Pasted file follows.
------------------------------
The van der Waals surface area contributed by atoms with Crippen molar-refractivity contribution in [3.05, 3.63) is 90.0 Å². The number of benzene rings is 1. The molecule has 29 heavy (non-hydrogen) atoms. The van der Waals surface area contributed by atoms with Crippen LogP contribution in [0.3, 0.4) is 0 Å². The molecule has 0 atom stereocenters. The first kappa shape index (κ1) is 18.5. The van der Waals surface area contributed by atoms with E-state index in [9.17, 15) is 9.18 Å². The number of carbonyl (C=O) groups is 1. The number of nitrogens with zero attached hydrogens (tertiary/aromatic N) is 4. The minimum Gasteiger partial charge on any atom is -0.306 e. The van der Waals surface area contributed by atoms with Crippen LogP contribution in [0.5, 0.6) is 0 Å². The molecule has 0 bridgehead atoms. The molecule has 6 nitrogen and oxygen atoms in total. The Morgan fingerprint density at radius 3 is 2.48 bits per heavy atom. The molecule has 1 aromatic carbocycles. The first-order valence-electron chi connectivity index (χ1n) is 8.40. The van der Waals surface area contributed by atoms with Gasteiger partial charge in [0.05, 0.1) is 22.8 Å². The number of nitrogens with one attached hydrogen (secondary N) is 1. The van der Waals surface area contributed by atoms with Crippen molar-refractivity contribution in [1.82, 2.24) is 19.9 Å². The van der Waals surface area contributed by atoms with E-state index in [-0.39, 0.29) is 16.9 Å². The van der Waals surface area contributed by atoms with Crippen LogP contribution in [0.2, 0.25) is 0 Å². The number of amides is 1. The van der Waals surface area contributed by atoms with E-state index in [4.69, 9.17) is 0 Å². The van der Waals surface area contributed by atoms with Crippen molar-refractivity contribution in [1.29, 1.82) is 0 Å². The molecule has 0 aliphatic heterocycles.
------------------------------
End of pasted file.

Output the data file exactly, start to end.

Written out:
The van der Waals surface area contributed by atoms with Crippen molar-refractivity contribution in [3.05, 3.63) is 90.0 Å². The number of benzene rings is 1. The molecule has 29 heavy (non-hydrogen) atoms. The van der Waals surface area contributed by atoms with Crippen LogP contribution in [0.3, 0.4) is 0 Å². The molecule has 0 atom stereocenters. The first kappa shape index (κ1) is 18.5. The van der Waals surface area contributed by atoms with E-state index in [9.17, 15) is 9.18 Å². The number of carbonyl (C=O) groups is 1. The number of nitrogens with zero attached hydrogens (tertiary/aromatic N) is 4. The minimum Gasteiger partial charge on any atom is -0.306 e. The van der Waals surface area contributed by atoms with Crippen LogP contribution in [0.5, 0.6) is 0 Å². The molecule has 0 bridgehead atoms. The molecule has 6 nitrogen and oxygen atoms in total. The Morgan fingerprint density at radius 3 is 2.48 bits per heavy atom. The molecule has 1 aromatic carbocycles. The first-order valence-electron chi connectivity index (χ1n) is 8.40. The van der Waals surface area contributed by atoms with Gasteiger partial charge in [0.05, 0.1) is 22.8 Å². The number of nitrogens with one attached hydrogen (secondary N) is 1. The van der Waals surface area contributed by atoms with Crippen molar-refractivity contribution in [1.82, 2.24) is 19.9 Å². The van der Waals surface area contributed by atoms with E-state index in [-0.39, 0.29) is 16.9 Å². The van der Waals surface area contributed by atoms with Crippen LogP contribution in [0.2, 0.25) is 0 Å². The number of amides is 1. The van der Waals surface area contributed by atoms with E-state index in [4.69, 9.17) is 0 Å². The van der Waals surface area contributed by atoms with Crippen molar-refractivity contribution in [1.29, 1.82) is 0 Å². The molecule has 0 aliphatic heterocycles.